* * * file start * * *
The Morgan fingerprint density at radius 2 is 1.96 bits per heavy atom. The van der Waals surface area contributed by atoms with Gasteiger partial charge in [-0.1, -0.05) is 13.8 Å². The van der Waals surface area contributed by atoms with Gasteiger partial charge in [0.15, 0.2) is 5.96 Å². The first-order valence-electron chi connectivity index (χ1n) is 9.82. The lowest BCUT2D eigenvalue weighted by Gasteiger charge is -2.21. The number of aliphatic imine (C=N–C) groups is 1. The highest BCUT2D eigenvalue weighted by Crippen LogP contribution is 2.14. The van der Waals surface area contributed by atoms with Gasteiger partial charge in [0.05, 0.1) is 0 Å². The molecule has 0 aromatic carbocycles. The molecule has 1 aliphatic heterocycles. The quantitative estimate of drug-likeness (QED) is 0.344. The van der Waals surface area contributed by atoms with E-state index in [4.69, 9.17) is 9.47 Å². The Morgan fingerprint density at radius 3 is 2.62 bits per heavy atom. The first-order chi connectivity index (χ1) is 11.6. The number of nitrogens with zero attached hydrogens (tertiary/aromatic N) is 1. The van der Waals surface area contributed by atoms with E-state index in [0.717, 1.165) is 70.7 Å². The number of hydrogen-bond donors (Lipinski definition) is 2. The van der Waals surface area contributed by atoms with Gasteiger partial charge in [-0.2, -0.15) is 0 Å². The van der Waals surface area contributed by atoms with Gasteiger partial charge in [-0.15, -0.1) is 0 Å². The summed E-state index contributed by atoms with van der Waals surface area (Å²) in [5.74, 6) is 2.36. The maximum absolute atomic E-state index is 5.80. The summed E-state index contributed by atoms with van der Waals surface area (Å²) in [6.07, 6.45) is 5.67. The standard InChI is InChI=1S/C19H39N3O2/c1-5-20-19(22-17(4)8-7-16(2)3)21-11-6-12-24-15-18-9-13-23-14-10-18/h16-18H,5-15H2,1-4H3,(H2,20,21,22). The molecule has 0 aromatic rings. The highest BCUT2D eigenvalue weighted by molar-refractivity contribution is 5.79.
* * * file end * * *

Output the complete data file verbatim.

The Morgan fingerprint density at radius 2 is 1.96 bits per heavy atom. The van der Waals surface area contributed by atoms with Gasteiger partial charge in [-0.1, -0.05) is 13.8 Å². The van der Waals surface area contributed by atoms with Gasteiger partial charge in [0.15, 0.2) is 5.96 Å². The first-order valence-electron chi connectivity index (χ1n) is 9.82. The lowest BCUT2D eigenvalue weighted by Gasteiger charge is -2.21. The number of aliphatic imine (C=N–C) groups is 1. The highest BCUT2D eigenvalue weighted by Crippen LogP contribution is 2.14. The van der Waals surface area contributed by atoms with Gasteiger partial charge in [0.05, 0.1) is 0 Å². The molecule has 0 aromatic carbocycles. The molecule has 1 aliphatic heterocycles. The quantitative estimate of drug-likeness (QED) is 0.344. The van der Waals surface area contributed by atoms with E-state index in [4.69, 9.17) is 9.47 Å². The Morgan fingerprint density at radius 3 is 2.62 bits per heavy atom. The first-order chi connectivity index (χ1) is 11.6. The number of nitrogens with zero attached hydrogens (tertiary/aromatic N) is 1. The van der Waals surface area contributed by atoms with E-state index in [0.717, 1.165) is 70.7 Å². The number of hydrogen-bond donors (Lipinski definition) is 2. The van der Waals surface area contributed by atoms with Gasteiger partial charge in [-0.2, -0.15) is 0 Å². The van der Waals surface area contributed by atoms with Gasteiger partial charge in [-0.15, -0.1) is 0 Å². The summed E-state index contributed by atoms with van der Waals surface area (Å²) in [5.74, 6) is 2.36. The maximum absolute atomic E-state index is 5.80. The summed E-state index contributed by atoms with van der Waals surface area (Å²) in [6.07, 6.45) is 5.67. The standard InChI is InChI=1S/C19H39N3O2/c1-5-20-19(22-17(4)8-7-16(2)3)21-11-6-12-24-15-18-9-13-23-14-10-18/h16-18H,5-15H2,1-4H3,(H2,20,21,22). The molecule has 0 aromatic rings. The highest BCUT2D eigenvalue weighted by molar-refractivity contribution is 5.79.